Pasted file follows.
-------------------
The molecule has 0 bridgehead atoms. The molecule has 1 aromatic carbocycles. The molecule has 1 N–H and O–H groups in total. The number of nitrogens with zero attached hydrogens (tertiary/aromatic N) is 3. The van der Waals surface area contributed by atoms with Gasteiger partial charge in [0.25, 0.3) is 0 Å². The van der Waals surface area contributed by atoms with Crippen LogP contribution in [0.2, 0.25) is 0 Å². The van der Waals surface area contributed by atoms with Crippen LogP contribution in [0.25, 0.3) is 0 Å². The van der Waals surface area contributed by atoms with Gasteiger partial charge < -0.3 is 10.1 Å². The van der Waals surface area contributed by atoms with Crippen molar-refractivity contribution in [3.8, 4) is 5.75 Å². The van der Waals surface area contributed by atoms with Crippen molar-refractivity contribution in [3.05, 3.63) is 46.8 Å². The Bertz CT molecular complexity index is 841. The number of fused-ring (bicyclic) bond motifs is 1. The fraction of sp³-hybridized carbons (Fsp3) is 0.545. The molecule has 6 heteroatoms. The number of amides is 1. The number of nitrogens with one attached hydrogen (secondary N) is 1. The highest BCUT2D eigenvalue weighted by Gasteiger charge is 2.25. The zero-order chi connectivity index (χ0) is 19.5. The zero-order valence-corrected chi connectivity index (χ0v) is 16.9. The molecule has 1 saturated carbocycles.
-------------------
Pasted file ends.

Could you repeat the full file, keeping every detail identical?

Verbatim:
The molecule has 0 bridgehead atoms. The molecule has 1 aromatic carbocycles. The molecule has 1 N–H and O–H groups in total. The number of nitrogens with zero attached hydrogens (tertiary/aromatic N) is 3. The van der Waals surface area contributed by atoms with Gasteiger partial charge in [0.25, 0.3) is 0 Å². The van der Waals surface area contributed by atoms with Crippen LogP contribution in [0.2, 0.25) is 0 Å². The van der Waals surface area contributed by atoms with Crippen LogP contribution in [0.25, 0.3) is 0 Å². The van der Waals surface area contributed by atoms with Gasteiger partial charge < -0.3 is 10.1 Å². The van der Waals surface area contributed by atoms with Crippen molar-refractivity contribution in [3.8, 4) is 5.75 Å². The van der Waals surface area contributed by atoms with Crippen molar-refractivity contribution in [3.05, 3.63) is 46.8 Å². The Bertz CT molecular complexity index is 841. The number of fused-ring (bicyclic) bond motifs is 1. The fraction of sp³-hybridized carbons (Fsp3) is 0.545. The molecule has 6 heteroatoms. The number of amides is 1. The number of nitrogens with one attached hydrogen (secondary N) is 1. The highest BCUT2D eigenvalue weighted by Gasteiger charge is 2.25. The zero-order chi connectivity index (χ0) is 19.5. The zero-order valence-corrected chi connectivity index (χ0v) is 16.9. The molecule has 1 saturated carbocycles.